T Nation

Shoulder press types

What’s the advantage/disadvantege of each?

Standing Dumbbell
Standing Barbell Military
Standing Barbell Behind the Neck

Or the seated variants.

I am trying to pick 1 to include in my program.


I would avoid the military press behind the neck as it put to much strain on the shoulders. Your other 2 options are good choices plus push presses.

I like see-saw presses. You work the obliques and I seem to use triceps more.(A lagging part for me)

In faith,

Contrary to popular belief, pressing behind the neck isn’t necessarily as harmful as you might think. I’d only steer away from this movement if you have had shoulder injuries in the past or have a limited range of motion. (Ian King has written on this topic somewhere on the site).

As far as which exercise to choose, USE THEM ALL. Using one exercise can lead to stagnation of results after a short time. Rotate them through your program. Depending on your training age your you’ll need to rotate them faster or slower. If you’re new to training rotate them every 3-4 weeks. If you’ve been training longer (>1 year) you should change sooner.

There are many more and you can also involve different mediums but the question is - why limit yourself to one and maybe alternate through a larger grouping.

In faith,

Coach Davies

what kind of program is it? what are your goals?

An obvious advantage of barbell press is being able to use higher weight. But dumbells allow a greater range of motion and would therefore hit the traps and triceps harder (towards the top). Also you can vary the grip with dumbells allowing to use a semi-pronated grip (hands facing each other) which if you have shoulder problems can be a bonus as it can alleviate some of the impingement problems common to shoulder work.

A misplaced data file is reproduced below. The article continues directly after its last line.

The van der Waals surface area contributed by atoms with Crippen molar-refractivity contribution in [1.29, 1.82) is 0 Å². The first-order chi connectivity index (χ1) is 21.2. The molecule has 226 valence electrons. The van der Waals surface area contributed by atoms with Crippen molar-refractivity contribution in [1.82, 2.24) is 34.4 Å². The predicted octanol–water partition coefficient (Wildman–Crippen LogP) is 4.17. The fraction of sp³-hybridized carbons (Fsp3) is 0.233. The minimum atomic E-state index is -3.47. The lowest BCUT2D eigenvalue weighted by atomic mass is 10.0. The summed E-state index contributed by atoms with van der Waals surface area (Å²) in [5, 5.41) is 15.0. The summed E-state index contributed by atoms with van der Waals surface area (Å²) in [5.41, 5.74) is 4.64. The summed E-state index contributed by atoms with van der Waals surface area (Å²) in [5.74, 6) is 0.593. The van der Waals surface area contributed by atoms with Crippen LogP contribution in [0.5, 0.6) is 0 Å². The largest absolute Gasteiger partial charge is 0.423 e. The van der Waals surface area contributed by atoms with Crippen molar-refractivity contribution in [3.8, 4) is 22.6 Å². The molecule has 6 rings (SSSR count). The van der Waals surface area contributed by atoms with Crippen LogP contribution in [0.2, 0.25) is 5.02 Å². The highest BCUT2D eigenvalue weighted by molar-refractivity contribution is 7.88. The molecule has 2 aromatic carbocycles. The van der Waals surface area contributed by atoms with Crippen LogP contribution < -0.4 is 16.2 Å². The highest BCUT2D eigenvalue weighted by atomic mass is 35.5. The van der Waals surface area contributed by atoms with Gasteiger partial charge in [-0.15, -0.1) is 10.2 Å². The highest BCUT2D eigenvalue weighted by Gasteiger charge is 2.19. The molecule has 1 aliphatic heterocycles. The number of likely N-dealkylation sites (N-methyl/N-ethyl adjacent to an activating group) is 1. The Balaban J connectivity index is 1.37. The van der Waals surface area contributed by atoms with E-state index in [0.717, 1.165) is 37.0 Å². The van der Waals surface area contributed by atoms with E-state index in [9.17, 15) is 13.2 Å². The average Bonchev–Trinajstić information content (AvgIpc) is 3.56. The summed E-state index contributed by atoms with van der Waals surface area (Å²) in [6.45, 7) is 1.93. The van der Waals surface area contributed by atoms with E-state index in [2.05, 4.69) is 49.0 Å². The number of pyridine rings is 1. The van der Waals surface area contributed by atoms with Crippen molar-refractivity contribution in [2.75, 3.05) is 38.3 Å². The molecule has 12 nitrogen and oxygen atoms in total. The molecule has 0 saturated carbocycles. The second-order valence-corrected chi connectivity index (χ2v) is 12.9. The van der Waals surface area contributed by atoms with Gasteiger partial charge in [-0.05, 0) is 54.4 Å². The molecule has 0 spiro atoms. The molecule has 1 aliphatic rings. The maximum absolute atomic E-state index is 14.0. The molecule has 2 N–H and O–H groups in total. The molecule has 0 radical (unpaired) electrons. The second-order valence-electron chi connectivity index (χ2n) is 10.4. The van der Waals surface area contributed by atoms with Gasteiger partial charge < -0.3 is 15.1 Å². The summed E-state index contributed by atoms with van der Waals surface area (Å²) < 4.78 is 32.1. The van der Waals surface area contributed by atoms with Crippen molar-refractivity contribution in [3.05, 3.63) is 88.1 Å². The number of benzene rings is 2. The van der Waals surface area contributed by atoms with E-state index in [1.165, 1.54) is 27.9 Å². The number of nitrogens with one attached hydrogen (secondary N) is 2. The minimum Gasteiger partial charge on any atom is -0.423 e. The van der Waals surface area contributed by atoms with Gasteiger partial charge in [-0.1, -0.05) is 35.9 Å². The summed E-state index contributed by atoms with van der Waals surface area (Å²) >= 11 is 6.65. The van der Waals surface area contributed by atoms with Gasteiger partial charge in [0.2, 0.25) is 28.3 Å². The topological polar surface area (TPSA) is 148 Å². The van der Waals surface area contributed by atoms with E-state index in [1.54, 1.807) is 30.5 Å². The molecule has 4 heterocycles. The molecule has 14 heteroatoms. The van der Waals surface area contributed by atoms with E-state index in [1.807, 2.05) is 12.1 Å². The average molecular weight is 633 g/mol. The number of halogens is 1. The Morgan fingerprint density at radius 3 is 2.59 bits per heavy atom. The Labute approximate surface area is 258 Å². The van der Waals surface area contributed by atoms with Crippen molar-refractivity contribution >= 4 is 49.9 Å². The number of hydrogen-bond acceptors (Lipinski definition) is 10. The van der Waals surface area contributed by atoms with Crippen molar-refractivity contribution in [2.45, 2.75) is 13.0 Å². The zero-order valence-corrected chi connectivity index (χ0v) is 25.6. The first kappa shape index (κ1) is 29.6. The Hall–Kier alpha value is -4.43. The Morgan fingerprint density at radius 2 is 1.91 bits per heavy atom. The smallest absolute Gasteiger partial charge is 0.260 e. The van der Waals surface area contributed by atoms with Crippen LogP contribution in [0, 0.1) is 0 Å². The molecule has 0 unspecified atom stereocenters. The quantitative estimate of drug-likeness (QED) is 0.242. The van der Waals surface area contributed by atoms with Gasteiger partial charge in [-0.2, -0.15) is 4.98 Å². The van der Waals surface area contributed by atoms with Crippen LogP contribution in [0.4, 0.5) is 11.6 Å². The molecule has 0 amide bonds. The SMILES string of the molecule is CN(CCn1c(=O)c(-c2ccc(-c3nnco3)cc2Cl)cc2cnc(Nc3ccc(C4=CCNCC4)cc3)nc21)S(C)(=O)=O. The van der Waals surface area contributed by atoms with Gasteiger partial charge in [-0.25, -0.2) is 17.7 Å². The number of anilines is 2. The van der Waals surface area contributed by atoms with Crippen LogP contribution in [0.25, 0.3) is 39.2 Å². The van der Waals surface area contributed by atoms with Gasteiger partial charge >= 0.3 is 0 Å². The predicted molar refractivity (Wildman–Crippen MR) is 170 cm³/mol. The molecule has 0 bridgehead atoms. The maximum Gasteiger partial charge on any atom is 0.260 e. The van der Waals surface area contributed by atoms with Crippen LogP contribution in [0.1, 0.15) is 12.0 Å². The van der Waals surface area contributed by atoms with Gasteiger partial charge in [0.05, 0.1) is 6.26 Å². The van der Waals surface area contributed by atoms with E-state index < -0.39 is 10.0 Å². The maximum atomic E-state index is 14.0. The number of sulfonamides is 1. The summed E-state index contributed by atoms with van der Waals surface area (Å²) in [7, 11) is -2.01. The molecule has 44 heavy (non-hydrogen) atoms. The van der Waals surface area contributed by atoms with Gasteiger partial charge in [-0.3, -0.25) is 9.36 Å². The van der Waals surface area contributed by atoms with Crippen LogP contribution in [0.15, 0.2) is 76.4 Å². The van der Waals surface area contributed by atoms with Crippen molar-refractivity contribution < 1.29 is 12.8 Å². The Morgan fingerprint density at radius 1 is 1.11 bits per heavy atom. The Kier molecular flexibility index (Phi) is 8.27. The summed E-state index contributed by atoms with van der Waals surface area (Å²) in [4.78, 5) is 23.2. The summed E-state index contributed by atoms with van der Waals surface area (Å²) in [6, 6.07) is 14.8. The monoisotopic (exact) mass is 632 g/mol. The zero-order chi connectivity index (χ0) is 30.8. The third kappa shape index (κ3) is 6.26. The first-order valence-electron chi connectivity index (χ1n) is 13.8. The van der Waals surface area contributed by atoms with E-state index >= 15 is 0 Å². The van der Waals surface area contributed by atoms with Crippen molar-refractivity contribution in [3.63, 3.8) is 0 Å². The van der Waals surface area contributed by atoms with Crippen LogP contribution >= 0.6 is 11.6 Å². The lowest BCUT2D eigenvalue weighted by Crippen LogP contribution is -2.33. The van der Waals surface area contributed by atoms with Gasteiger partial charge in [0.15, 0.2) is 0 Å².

I would select one and when you need to change because of stagnation switch exercises.

Thanks for the replies.

I am currently dieting… going to diet from now until Christmas in an attempt to be as cut as possible by then.

Currently my training regimen mainly revolves around strength training. The volume is on the lower end. It’s something along the lines of 5x5 training using mainly compound movements.

With this in mind, would barbell movements be better than dumbbell movements?

BTW, what is the main difference between doing a shoulder press sitting or standing in terms of how it hits the muscles (or any other differences)?


If you sit it is harder to cheat…

Your original question was what are the advantages/disadvantages?
I’m gonna get a little Socratic on you:
When you stand up to do your barbell press, what keeps you from falling backward? Your core musculature and other stabilizers.
When you do them seated, what holds you? (ans: the bench).
When you do a one-arm dumbbell press, what keeps you from falling over? That’s right, those stabilizers again.
Barbell or dumbbell, if you are standing, how much weight are your legs supporting? Yup, bodyweight + the lifted weight.
When you are seated, how much weight are your legs supporting?
So, you only want to include 1 exercise. Wouldn’t you like to include the one that gives you the greatest muscle recruitment?
And Coach Davies is, as always, absolutely right. No matter which one you chose, your body will adapt. So rotate through a variety of protocols.

  • Coach Clarke -

Coach Clarke,

Thanks for the awesome reply!

I knew there was some reason why I found standing military presses to be so much harder than seated ones! When someone replied “it’s harder to cheat when sitting,” I thought, wow I must be screwed up if I can do more sitting than standing!

Standing presses for now it is… mainly cuz all my workout life I’ve been doing seated shoulder presses.


Steihl, don’t forget to include an explosive vertical pressing movement in your week. For me, push presses are superior to any of the ones you listed.

Those push presses are a total blast!

I had never done them until I gave Meltdown training a try.
I think they deserve a rotation into your workout. Each rep causes you to dig a little bit deeper. Explosive compound movements sure make time in the gym more enjoyable.

Sots press is also a killer. Go into a full squat and military press a dumbbell, barbell, or kettlebell from the full squat position.

Mike Mahler